An amazing cast of characters makes Winter’s Bone by Daniel Woodrell a chilling story. 16 year-old Ree Dolly must find her crank-cooking daddy for a court date, or she, her scrappy little brothers, and their blank-eyed mama will lose their home to the bail bondsmen and end up living in a cave in the Missouri Ozarks, or worse. Someone in her tight-lipped distant family, mostly addicts, alcoholics, felons and wife beaters, knows where Jessup Dolly is, but they aren’t talking, because “talking just causes witnesses…” and Dolly risks her own life poking around in territory where even bitter hardscrabble women kin protect their men:
They came with the dark and knocked with three fists. The door shook as the clamor of beating knuckles filled the house. Ree glanced from a window and saw three like women, chesty and jowly, wearing long clothes of differing colors and barnyard galoshes. She fetched her pretty shotgun before opening the door. She jabbed the twin barrels toward the belly of Mrs. Thump, Merab, but did not speak. The shotgun felt like an unspent lightning bolt in her hands and trembled. None of the sisters flinched or stepped back or changed expression.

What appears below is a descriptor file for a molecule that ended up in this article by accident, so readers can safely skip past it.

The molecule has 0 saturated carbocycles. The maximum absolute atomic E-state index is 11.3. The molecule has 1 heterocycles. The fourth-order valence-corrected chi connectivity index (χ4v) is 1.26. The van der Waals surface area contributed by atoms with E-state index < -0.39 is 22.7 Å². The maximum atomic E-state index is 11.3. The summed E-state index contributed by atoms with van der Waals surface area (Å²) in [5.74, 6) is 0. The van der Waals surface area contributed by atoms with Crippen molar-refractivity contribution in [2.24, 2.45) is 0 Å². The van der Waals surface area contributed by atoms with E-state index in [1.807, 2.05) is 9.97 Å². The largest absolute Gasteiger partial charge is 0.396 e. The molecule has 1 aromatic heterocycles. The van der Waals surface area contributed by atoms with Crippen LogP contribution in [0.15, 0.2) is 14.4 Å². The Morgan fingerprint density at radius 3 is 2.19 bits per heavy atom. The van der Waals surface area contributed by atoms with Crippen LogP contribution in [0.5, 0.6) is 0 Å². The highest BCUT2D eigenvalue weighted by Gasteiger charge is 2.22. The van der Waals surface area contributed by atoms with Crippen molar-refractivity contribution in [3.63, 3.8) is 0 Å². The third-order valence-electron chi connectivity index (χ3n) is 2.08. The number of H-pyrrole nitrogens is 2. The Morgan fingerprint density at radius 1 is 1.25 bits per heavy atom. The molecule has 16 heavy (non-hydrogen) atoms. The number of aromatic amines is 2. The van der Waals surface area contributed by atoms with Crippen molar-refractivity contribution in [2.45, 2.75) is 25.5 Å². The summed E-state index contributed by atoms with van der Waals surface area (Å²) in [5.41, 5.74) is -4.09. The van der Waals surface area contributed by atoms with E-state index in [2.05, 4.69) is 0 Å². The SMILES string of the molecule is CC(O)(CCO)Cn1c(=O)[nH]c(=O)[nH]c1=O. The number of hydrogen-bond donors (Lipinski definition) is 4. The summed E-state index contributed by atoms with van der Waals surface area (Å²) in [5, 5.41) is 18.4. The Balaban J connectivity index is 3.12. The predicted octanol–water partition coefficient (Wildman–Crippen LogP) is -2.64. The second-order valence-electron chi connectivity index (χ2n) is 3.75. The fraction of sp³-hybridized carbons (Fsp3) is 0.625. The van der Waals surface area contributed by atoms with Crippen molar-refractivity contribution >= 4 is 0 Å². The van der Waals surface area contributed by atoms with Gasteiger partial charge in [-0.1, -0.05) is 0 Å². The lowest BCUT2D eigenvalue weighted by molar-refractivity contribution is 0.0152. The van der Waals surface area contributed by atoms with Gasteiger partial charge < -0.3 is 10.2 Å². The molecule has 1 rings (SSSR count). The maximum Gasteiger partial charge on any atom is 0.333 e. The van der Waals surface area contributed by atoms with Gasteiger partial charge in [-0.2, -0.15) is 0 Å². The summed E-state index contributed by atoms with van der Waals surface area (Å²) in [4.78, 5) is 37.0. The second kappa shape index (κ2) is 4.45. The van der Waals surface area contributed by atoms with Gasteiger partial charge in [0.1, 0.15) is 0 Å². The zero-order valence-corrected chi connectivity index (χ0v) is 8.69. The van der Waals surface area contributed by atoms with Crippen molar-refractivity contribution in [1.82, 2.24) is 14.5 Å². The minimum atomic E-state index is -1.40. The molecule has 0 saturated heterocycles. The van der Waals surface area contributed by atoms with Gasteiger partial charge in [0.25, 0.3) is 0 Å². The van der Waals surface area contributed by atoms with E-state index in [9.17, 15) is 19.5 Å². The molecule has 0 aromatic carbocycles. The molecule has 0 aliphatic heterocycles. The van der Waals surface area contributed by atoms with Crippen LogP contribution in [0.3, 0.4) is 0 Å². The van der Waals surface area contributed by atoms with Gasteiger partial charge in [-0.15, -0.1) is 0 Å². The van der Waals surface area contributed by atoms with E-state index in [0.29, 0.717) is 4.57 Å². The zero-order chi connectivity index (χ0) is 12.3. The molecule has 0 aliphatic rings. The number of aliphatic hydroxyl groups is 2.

Like the character Bone in “Bastard Out of Carolina,” Ree Dolly is a heroine worth rooting for. She’s fiercely loyal, unsentimental about her daddy, maybe even a smidge proud of his crystal-meth cooking talents, and though she’d never touch the stuff herself, she’s not above a swig of whiskey or toke of a joint when life gets too hard. She can split wood, shoot and skin squirrel, and must teach her little brothers how to shoot and fight as well as wash their addled mother’s hair for her. Your heart aches for Ree while Woodrell’s stunning yet sparse prose hits like grapeshot to the gut. Highly recommended!